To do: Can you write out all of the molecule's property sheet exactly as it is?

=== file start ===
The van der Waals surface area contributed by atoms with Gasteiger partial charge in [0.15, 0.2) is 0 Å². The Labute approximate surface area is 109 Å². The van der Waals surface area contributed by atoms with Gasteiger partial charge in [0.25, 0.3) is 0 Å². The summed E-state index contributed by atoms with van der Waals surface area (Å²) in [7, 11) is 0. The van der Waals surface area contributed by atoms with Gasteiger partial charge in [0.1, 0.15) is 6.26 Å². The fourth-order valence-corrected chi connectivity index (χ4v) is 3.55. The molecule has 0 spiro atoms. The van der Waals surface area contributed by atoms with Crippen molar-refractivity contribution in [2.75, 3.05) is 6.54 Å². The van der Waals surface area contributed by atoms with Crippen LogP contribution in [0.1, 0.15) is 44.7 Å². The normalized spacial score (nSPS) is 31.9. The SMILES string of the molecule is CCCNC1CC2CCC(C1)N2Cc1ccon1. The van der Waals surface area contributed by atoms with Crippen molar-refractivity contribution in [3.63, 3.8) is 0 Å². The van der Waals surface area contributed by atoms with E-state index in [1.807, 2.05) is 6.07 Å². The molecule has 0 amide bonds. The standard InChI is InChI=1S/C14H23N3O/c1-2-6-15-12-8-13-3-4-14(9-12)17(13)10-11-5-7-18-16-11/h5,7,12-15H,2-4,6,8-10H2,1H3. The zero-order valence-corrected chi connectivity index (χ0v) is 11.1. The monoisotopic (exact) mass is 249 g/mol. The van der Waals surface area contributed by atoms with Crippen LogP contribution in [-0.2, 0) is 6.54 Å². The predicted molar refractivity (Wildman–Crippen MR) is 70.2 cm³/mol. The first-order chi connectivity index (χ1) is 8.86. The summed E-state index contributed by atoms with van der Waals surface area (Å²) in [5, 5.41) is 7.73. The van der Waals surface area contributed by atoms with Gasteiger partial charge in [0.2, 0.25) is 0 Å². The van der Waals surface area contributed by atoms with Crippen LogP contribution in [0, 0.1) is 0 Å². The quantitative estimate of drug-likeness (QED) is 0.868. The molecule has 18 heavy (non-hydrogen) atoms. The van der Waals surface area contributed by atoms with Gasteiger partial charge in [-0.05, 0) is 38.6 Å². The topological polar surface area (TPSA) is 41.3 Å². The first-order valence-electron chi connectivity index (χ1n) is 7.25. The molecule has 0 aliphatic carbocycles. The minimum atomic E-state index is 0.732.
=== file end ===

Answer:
The van der Waals surface area contributed by atoms with Gasteiger partial charge in [0.15, 0.2) is 0 Å². The Labute approximate surface area is 109 Å². The van der Waals surface area contributed by atoms with Gasteiger partial charge in [0.25, 0.3) is 0 Å². The summed E-state index contributed by atoms with van der Waals surface area (Å²) in [7, 11) is 0. The van der Waals surface area contributed by atoms with Gasteiger partial charge in [0.1, 0.15) is 6.26 Å². The fourth-order valence-corrected chi connectivity index (χ4v) is 3.55. The molecule has 0 spiro atoms. The van der Waals surface area contributed by atoms with Crippen molar-refractivity contribution in [2.75, 3.05) is 6.54 Å². The van der Waals surface area contributed by atoms with Crippen LogP contribution in [0.1, 0.15) is 44.7 Å². The normalized spacial score (nSPS) is 31.9. The SMILES string of the molecule is CCCNC1CC2CCC(C1)N2Cc1ccon1. The van der Waals surface area contributed by atoms with Crippen molar-refractivity contribution in [3.63, 3.8) is 0 Å². The van der Waals surface area contributed by atoms with E-state index in [1.807, 2.05) is 6.07 Å². The molecule has 0 amide bonds. The standard InChI is InChI=1S/C14H23N3O/c1-2-6-15-12-8-13-3-4-14(9-12)17(13)10-11-5-7-18-16-11/h5,7,12-15H,2-4,6,8-10H2,1H3. The zero-order valence-corrected chi connectivity index (χ0v) is 11.1. The monoisotopic (exact) mass is 249 g/mol. The van der Waals surface area contributed by atoms with Crippen LogP contribution in [-0.2, 0) is 6.54 Å². The predicted molar refractivity (Wildman–Crippen MR) is 70.2 cm³/mol. The first-order chi connectivity index (χ1) is 8.86. The summed E-state index contributed by atoms with van der Waals surface area (Å²) in [5, 5.41) is 7.73. The van der Waals surface area contributed by atoms with Gasteiger partial charge in [0.2, 0.25) is 0 Å². The van der Waals surface area contributed by atoms with Crippen LogP contribution in [0, 0.1) is 0 Å². The quantitative estimate of drug-likeness (QED) is 0.868. The molecule has 18 heavy (non-hydrogen) atoms. The van der Waals surface area contributed by atoms with Gasteiger partial charge in [-0.05, 0) is 38.6 Å². The topological polar surface area (TPSA) is 41.3 Å². The first-order valence-electron chi connectivity index (χ1n) is 7.25. The molecule has 0 aliphatic carbocycles. The minimum atomic E-state index is 0.732.